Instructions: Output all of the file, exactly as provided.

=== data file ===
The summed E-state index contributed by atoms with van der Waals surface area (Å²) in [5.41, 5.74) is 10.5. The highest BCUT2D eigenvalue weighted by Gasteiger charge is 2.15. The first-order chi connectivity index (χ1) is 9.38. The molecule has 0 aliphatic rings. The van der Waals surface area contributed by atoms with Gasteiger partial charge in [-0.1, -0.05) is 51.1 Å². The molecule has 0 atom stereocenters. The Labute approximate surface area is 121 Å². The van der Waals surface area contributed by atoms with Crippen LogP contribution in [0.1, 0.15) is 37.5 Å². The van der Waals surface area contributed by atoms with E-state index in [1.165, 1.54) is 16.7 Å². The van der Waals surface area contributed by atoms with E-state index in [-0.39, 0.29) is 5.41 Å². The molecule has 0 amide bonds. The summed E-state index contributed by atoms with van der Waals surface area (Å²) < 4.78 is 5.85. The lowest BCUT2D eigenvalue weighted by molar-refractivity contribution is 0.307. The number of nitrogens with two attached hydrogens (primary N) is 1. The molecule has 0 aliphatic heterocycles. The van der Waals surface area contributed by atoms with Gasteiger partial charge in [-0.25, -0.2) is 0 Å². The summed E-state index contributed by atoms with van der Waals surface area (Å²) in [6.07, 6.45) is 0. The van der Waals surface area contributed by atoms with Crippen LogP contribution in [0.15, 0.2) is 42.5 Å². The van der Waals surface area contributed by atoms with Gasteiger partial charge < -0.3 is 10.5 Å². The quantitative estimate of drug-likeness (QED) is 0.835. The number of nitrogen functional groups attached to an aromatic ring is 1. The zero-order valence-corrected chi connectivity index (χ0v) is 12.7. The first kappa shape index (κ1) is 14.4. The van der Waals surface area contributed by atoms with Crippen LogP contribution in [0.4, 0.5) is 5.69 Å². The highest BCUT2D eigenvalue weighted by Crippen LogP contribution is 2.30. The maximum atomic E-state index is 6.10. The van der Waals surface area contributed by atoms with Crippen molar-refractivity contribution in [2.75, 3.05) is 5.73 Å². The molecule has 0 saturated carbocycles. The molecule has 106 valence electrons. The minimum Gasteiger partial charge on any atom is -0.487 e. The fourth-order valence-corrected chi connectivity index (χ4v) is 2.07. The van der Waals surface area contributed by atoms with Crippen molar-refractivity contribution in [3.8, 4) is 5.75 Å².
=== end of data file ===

The summed E-state index contributed by atoms with van der Waals surface area (Å²) in [5.41, 5.74) is 10.5. The highest BCUT2D eigenvalue weighted by Gasteiger charge is 2.15. The first-order chi connectivity index (χ1) is 9.38. The molecule has 0 aliphatic rings. The van der Waals surface area contributed by atoms with Gasteiger partial charge in [-0.1, -0.05) is 51.1 Å². The molecule has 0 atom stereocenters. The Labute approximate surface area is 121 Å². The van der Waals surface area contributed by atoms with Crippen LogP contribution in [0.1, 0.15) is 37.5 Å². The van der Waals surface area contributed by atoms with E-state index in [1.165, 1.54) is 16.7 Å². The van der Waals surface area contributed by atoms with E-state index in [-0.39, 0.29) is 5.41 Å². The molecule has 0 amide bonds. The summed E-state index contributed by atoms with van der Waals surface area (Å²) < 4.78 is 5.85. The lowest BCUT2D eigenvalue weighted by molar-refractivity contribution is 0.307. The number of nitrogens with two attached hydrogens (primary N) is 1. The molecule has 0 aliphatic heterocycles. The van der Waals surface area contributed by atoms with Gasteiger partial charge in [-0.25, -0.2) is 0 Å². The summed E-state index contributed by atoms with van der Waals surface area (Å²) in [6.07, 6.45) is 0. The van der Waals surface area contributed by atoms with Crippen LogP contribution in [0.15, 0.2) is 42.5 Å². The van der Waals surface area contributed by atoms with Gasteiger partial charge < -0.3 is 10.5 Å². The quantitative estimate of drug-likeness (QED) is 0.835. The number of nitrogen functional groups attached to an aromatic ring is 1. The zero-order valence-corrected chi connectivity index (χ0v) is 12.7. The first kappa shape index (κ1) is 14.4. The van der Waals surface area contributed by atoms with Crippen LogP contribution in [0.4, 0.5) is 5.69 Å². The highest BCUT2D eigenvalue weighted by Crippen LogP contribution is 2.30. The maximum atomic E-state index is 6.10. The van der Waals surface area contributed by atoms with Crippen molar-refractivity contribution in [2.75, 3.05) is 5.73 Å². The molecule has 0 saturated carbocycles. The molecule has 106 valence electrons. The minimum Gasteiger partial charge on any atom is -0.487 e. The fourth-order valence-corrected chi connectivity index (χ4v) is 2.07. The van der Waals surface area contributed by atoms with Crippen molar-refractivity contribution in [3.8, 4) is 5.75 Å².